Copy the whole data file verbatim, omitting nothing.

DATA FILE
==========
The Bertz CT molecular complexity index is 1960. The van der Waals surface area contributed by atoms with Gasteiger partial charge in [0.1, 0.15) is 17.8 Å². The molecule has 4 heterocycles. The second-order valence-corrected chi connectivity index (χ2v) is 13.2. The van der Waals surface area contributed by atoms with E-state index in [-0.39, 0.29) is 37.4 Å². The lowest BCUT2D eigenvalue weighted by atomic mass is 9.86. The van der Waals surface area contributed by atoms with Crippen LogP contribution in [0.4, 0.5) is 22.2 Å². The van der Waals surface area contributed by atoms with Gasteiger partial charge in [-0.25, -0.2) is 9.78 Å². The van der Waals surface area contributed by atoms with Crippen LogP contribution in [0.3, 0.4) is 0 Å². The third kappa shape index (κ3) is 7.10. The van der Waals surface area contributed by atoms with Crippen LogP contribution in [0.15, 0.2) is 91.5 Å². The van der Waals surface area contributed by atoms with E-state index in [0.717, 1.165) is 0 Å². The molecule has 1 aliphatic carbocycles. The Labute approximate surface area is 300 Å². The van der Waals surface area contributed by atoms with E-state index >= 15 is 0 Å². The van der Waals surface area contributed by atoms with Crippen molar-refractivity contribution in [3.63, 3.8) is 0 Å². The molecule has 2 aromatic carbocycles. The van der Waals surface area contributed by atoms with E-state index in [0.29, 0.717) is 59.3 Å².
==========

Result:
The Bertz CT molecular complexity index is 1960. The van der Waals surface area contributed by atoms with Gasteiger partial charge in [0.1, 0.15) is 17.8 Å². The molecule has 4 heterocycles. The second-order valence-corrected chi connectivity index (χ2v) is 13.2. The van der Waals surface area contributed by atoms with E-state index in [-0.39, 0.29) is 37.4 Å². The lowest BCUT2D eigenvalue weighted by atomic mass is 9.86. The van der Waals surface area contributed by atoms with Crippen LogP contribution in [0.4, 0.5) is 22.2 Å². The van der Waals surface area contributed by atoms with Gasteiger partial charge in [-0.25, -0.2) is 9.78 Å². The van der Waals surface area contributed by atoms with Crippen LogP contribution in [0.3, 0.4) is 0 Å². The third kappa shape index (κ3) is 7.10. The van der Waals surface area contributed by atoms with Crippen LogP contribution in [0.15, 0.2) is 91.5 Å². The van der Waals surface area contributed by atoms with E-state index in [0.717, 1.165) is 0 Å². The molecule has 1 aliphatic carbocycles. The Labute approximate surface area is 300 Å². The van der Waals surface area contributed by atoms with E-state index >= 15 is 0 Å². The van der Waals surface area contributed by atoms with Crippen molar-refractivity contribution in [3.63, 3.8) is 0 Å². The molecule has 2 aromatic carbocycles. The van der Waals surface area contributed by atoms with E-state index in [0.29, 0.717) is 59.3 Å².